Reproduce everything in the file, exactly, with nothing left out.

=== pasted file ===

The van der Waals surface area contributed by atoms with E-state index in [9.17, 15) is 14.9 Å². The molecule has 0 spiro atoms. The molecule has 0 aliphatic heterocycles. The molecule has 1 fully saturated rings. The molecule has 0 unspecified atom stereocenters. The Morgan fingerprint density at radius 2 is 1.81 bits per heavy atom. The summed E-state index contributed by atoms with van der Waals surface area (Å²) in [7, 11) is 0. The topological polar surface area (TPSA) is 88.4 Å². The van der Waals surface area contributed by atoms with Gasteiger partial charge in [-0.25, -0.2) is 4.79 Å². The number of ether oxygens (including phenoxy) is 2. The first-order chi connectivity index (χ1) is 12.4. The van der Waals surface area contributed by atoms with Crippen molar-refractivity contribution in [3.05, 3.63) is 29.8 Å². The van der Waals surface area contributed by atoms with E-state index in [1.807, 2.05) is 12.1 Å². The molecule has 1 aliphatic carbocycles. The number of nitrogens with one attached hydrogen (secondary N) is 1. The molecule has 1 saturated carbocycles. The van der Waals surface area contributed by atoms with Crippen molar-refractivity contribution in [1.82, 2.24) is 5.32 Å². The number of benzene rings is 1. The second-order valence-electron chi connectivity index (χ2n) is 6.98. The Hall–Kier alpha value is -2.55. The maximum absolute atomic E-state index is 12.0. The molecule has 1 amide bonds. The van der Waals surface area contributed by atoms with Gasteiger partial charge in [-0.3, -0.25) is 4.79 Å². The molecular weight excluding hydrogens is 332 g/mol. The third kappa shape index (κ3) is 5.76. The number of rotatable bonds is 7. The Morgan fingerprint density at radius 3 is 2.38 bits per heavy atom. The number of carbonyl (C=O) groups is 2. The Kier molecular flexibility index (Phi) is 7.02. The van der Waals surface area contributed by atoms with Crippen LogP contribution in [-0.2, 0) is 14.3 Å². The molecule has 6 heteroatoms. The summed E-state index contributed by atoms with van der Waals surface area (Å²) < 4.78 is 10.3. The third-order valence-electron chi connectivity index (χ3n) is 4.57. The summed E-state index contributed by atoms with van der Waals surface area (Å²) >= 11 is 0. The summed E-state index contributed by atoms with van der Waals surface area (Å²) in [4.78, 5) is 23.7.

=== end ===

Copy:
The van der Waals surface area contributed by atoms with E-state index in [9.17, 15) is 14.9 Å². The molecule has 0 spiro atoms. The molecule has 0 aliphatic heterocycles. The molecule has 1 fully saturated rings. The molecule has 0 unspecified atom stereocenters. The Morgan fingerprint density at radius 2 is 1.81 bits per heavy atom. The summed E-state index contributed by atoms with van der Waals surface area (Å²) in [7, 11) is 0. The topological polar surface area (TPSA) is 88.4 Å². The van der Waals surface area contributed by atoms with Gasteiger partial charge in [-0.25, -0.2) is 4.79 Å². The number of ether oxygens (including phenoxy) is 2. The first-order chi connectivity index (χ1) is 12.4. The van der Waals surface area contributed by atoms with Crippen molar-refractivity contribution in [3.05, 3.63) is 29.8 Å². The van der Waals surface area contributed by atoms with E-state index in [1.807, 2.05) is 12.1 Å². The molecule has 1 aliphatic carbocycles. The number of nitrogens with one attached hydrogen (secondary N) is 1. The molecule has 1 saturated carbocycles. The van der Waals surface area contributed by atoms with Crippen molar-refractivity contribution in [1.82, 2.24) is 5.32 Å². The number of benzene rings is 1. The second-order valence-electron chi connectivity index (χ2n) is 6.98. The Hall–Kier alpha value is -2.55. The maximum absolute atomic E-state index is 12.0. The molecule has 1 amide bonds. The van der Waals surface area contributed by atoms with Gasteiger partial charge in [-0.3, -0.25) is 4.79 Å². The molecular weight excluding hydrogens is 332 g/mol. The third kappa shape index (κ3) is 5.76. The number of rotatable bonds is 7. The Morgan fingerprint density at radius 3 is 2.38 bits per heavy atom. The number of carbonyl (C=O) groups is 2. The Kier molecular flexibility index (Phi) is 7.02. The van der Waals surface area contributed by atoms with Crippen LogP contribution in [-0.2, 0) is 14.3 Å². The molecule has 6 heteroatoms. The summed E-state index contributed by atoms with van der Waals surface area (Å²) < 4.78 is 10.3. The third-order valence-electron chi connectivity index (χ3n) is 4.57. The summed E-state index contributed by atoms with van der Waals surface area (Å²) >= 11 is 0. The summed E-state index contributed by atoms with van der Waals surface area (Å²) in [4.78, 5) is 23.7.